Oil prices are soaring through the roof, hitting new all-time highs with each passing day, record high fuel prices have made life challenging for everyone. While everyone is feeling the effects of higher living costs, nobody feels the crunch of rising fuel costs than companies and professionals who rely on being on the road to earn their bread and butter – namely, Professional Truck Drivers. In turn, the impact of rising diesel and gasoline prices is seeping into the broader economy.
As Prices Keep Rising
Several factors have contributed to the surge in energy prices. Geopolitical tensions have flared up since Russia invaded Ukraine on February 24, 2022. The world’s second-largest oil and natural gas producer’s invasion of its neighboring country resulted in the US, NATO, and several other Western countries imposing heavy sanctions against it.
The economic sanctions came with consequences, resulting in a drastic reduction in available global crude oil and natural gas supplies. The uncertainty in oil supply and rise in demand has led to oil prices hitting new all-time highs.
On February 28, 2022, the national average price of diesel fuel was $4.10 per gallon. Within seven days, the diesel fuel prices rose to $4.84 per gallon. A week after that, March 14, 2022, saw diesel prices rise to $5.25. At writing, diesel fuel prices stand at $5.05 per gallon.
Trucking companies and Professional Truck Drivers or owner-operators, are feeling the effects of rising fuel prices. Each trip to the pump has become incredibly expensive. The unpredictability of fuel prices right now makes it harder for Owner Operators and trucking companies to budget. The additional expenses for Professional Truck Drivers and the broader industry translate to higher costs for everyone else.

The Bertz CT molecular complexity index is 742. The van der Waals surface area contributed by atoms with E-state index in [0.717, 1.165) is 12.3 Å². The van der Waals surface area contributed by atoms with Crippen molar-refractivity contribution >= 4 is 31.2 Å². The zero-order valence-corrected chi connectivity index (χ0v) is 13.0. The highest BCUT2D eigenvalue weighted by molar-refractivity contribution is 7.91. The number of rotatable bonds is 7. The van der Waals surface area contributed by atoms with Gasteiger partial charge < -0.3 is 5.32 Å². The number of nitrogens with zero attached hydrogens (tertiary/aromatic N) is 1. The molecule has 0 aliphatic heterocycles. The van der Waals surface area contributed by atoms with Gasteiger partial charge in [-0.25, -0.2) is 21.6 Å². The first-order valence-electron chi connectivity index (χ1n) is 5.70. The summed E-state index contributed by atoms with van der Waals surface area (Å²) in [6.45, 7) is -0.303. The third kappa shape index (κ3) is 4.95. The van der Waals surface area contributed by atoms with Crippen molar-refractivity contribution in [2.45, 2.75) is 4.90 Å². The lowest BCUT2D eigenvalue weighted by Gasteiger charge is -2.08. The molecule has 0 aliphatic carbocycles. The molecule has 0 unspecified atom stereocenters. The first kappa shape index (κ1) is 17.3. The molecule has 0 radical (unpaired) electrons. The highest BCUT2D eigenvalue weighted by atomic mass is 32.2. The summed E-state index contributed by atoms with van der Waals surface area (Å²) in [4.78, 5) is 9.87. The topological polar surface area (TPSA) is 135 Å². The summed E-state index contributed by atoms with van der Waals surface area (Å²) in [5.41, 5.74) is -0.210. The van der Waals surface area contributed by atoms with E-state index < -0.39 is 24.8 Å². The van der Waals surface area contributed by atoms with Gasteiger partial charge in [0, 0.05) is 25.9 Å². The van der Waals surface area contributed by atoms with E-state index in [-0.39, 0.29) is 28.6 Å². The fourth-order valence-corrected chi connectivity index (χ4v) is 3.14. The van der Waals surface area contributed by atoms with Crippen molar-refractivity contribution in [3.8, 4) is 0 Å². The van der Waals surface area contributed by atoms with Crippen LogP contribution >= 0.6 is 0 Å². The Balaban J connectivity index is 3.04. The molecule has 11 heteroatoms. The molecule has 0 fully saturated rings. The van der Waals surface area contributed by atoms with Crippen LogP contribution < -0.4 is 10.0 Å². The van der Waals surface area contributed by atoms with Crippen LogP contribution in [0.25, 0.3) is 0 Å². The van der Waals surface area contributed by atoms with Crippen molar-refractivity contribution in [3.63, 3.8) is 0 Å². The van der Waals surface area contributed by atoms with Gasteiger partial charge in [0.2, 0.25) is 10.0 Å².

Oil Prices Touch Everything
The most obvious impact of rising crude oil costs can be seen at gas stations, but the expenses flow through to everything the end-consumer can find on a shelf. The economy was already contending with an inflationary environment. Higher fuel costs for the trucking industry mean that it has to charge its customers more (FCS) to compensate for the increase in expenses.
As companies feel the financial squeeze of increased fuel prices they pass on the higher costs to the end-consumer. Higher costs of living have adversely impacted consumers’ buying power, eventually consumers will no longer be able to sustain absorbing the expenses.
Higher oil prices make production more expensive for businesses. At a macroeconomic level, oil prices contribute to inflation directly through greater expenses for petroleum products. The indirect impact comes through more expensive bills for raw materials, manufacturing, and transportation. The impact on supply and demand for goods beyond oil can stifle economic growth.
The impact on the trucking market is likely going to affect owner-operators the hardest. Professional Truck Drivers in the owner-operator segment do not have wide enough economic moats to withstand long-standing pressure on profit margins.
The next few months will pose many challenges for owner operators, trucking companies and the broader trucking industry, and the entire economy. It remains to be seen how long the uncertainty will last. Oil prices are heavily linked to how the situation in Ukraine continues to unfold. Whether other oil-producing nations increase production capacity to tackle the supply and demand problem could offer a viable temporary solution. Still, there is no development on that front as of yet.
As trucking industry consultants and experts here at Fr8 World Logi$tix, we understand the difficulties Professional Truck Drivers/owner operators and trucking companies face, especially during the current fuel crisis. We love helping our clients achieve success, we want to help you navigate through these trying times. Give us a call at 713-579-1933, send an email at email@example.com to see how we can assist you.
- Created by Fr8 World Logi$tix